"This case grew out of a shareholder lawsuit, which alleged (as shareholder lawsuits do) that the company knew that there was trouble coming and had insufficiently informed its investors in time to keep them from losing buckets of their money."

I'm not sure I get this. If the shareholders found out the company was in trouble, what were they going to to about it, other than sell off their shares before word got around so that someone else could take the hit?

Am I missing something? Always a possibility; I'm not a big stock market player.

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18. dave w on March 28, 2011 5:48 PM writes...

#17: I think that sums it up, really - the litigating shareholders are basically complaining that the company sat on the bad news about adverse effects, which was unfair to them, because they missed out on their chance to dump their stock before it lost market value.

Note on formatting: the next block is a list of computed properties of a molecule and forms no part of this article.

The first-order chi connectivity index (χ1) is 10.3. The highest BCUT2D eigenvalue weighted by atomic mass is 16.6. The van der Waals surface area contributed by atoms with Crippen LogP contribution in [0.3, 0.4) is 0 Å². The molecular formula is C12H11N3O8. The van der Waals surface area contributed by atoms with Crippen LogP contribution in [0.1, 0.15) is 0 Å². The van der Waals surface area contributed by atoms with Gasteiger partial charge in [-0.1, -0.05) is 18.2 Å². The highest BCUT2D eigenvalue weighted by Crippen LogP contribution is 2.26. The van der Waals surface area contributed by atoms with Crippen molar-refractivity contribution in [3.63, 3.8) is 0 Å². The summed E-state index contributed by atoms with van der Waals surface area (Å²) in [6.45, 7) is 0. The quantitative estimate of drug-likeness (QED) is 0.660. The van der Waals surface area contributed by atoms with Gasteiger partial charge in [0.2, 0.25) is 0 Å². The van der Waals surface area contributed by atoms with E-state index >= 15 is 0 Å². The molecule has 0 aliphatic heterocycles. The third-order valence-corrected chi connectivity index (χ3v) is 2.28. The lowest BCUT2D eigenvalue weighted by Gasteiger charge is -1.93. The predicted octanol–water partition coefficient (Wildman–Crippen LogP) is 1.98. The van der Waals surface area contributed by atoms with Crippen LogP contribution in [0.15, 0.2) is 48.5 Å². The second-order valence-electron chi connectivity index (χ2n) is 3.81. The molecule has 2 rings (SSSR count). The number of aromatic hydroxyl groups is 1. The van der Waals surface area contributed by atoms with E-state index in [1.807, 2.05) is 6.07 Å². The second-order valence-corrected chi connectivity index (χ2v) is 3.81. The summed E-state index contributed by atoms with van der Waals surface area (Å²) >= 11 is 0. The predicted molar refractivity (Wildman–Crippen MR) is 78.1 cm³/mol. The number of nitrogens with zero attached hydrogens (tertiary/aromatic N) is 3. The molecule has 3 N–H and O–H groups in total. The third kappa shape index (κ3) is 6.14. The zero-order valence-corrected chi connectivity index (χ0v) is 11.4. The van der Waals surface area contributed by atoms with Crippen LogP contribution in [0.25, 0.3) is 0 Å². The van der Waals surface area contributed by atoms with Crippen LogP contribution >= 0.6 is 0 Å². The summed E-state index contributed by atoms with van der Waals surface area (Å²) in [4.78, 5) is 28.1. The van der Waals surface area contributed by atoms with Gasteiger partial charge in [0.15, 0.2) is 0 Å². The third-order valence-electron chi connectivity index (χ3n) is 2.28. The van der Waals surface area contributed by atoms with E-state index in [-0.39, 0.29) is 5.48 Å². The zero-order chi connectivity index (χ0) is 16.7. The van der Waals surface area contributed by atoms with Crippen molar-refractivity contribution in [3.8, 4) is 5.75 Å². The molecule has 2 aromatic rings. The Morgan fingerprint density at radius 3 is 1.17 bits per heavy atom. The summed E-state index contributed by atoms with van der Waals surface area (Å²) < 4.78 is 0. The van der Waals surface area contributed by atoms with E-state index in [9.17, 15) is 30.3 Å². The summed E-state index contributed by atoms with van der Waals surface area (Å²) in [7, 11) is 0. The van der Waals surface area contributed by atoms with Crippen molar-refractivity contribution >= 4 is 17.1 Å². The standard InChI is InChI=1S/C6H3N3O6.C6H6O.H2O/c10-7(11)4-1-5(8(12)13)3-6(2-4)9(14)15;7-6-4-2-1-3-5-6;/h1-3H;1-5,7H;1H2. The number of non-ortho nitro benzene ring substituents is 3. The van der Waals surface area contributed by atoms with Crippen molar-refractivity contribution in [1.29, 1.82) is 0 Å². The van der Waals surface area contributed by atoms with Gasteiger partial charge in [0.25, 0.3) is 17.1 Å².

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19. diverdown on March 28, 2011 7:15 PM writes...

At 17: let's assume you were deciding whether to purchase, or not purchase, Matrixx shares. I'll bet if you decided to purchase the shares and later found out that the company (at the time of your purchase) was aware of, but didn't disclose, otherwise well-founded adverse events, that you'd probably feel like that was information that would have been "in the total mix" of information material to your decision to purchase the shares. But besides, this decision is really about whether Matrixx shareholders can keep their claim alive long enough to collect on the D&O insurance policy.

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20. John David Galt on March 28, 2011 10:17 PM writes...

There is an RSS feed at that tracks Supreme Court cases; don't know if it's official, but it's thorough and fairly objective.